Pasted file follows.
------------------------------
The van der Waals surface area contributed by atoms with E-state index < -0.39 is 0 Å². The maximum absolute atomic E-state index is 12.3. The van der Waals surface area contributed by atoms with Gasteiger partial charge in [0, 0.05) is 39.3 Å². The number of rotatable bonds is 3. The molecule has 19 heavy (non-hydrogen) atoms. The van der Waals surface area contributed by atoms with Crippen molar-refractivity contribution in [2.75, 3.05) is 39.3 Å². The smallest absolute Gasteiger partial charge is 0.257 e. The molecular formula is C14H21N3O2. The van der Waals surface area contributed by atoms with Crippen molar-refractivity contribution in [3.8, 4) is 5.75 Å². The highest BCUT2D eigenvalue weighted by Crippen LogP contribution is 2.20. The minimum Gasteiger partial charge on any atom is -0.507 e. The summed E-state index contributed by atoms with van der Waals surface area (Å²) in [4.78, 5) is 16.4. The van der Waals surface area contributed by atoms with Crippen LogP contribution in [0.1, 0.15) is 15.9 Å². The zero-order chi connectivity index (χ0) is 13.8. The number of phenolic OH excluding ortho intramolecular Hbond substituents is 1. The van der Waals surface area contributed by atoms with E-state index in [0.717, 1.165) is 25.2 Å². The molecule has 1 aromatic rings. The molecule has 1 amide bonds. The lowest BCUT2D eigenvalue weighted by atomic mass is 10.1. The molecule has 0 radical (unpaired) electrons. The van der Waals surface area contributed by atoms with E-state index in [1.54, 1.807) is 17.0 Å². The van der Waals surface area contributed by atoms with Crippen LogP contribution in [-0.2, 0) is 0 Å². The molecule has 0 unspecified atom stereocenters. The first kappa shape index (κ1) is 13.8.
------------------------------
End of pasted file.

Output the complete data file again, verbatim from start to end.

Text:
The van der Waals surface area contributed by atoms with E-state index < -0.39 is 0 Å². The maximum absolute atomic E-state index is 12.3. The van der Waals surface area contributed by atoms with Gasteiger partial charge in [0, 0.05) is 39.3 Å². The number of rotatable bonds is 3. The molecule has 19 heavy (non-hydrogen) atoms. The van der Waals surface area contributed by atoms with Crippen molar-refractivity contribution in [2.75, 3.05) is 39.3 Å². The smallest absolute Gasteiger partial charge is 0.257 e. The molecular formula is C14H21N3O2. The van der Waals surface area contributed by atoms with Crippen molar-refractivity contribution in [3.8, 4) is 5.75 Å². The highest BCUT2D eigenvalue weighted by Crippen LogP contribution is 2.20. The minimum Gasteiger partial charge on any atom is -0.507 e. The summed E-state index contributed by atoms with van der Waals surface area (Å²) in [4.78, 5) is 16.4. The van der Waals surface area contributed by atoms with Crippen LogP contribution in [0.1, 0.15) is 15.9 Å². The zero-order chi connectivity index (χ0) is 13.8. The number of phenolic OH excluding ortho intramolecular Hbond substituents is 1. The van der Waals surface area contributed by atoms with E-state index in [0.717, 1.165) is 25.2 Å². The molecule has 1 aromatic rings. The molecule has 1 amide bonds. The lowest BCUT2D eigenvalue weighted by atomic mass is 10.1. The molecule has 0 radical (unpaired) electrons. The van der Waals surface area contributed by atoms with E-state index in [1.54, 1.807) is 17.0 Å². The van der Waals surface area contributed by atoms with Crippen LogP contribution in [-0.2, 0) is 0 Å². The molecule has 0 unspecified atom stereocenters. The first kappa shape index (κ1) is 13.8.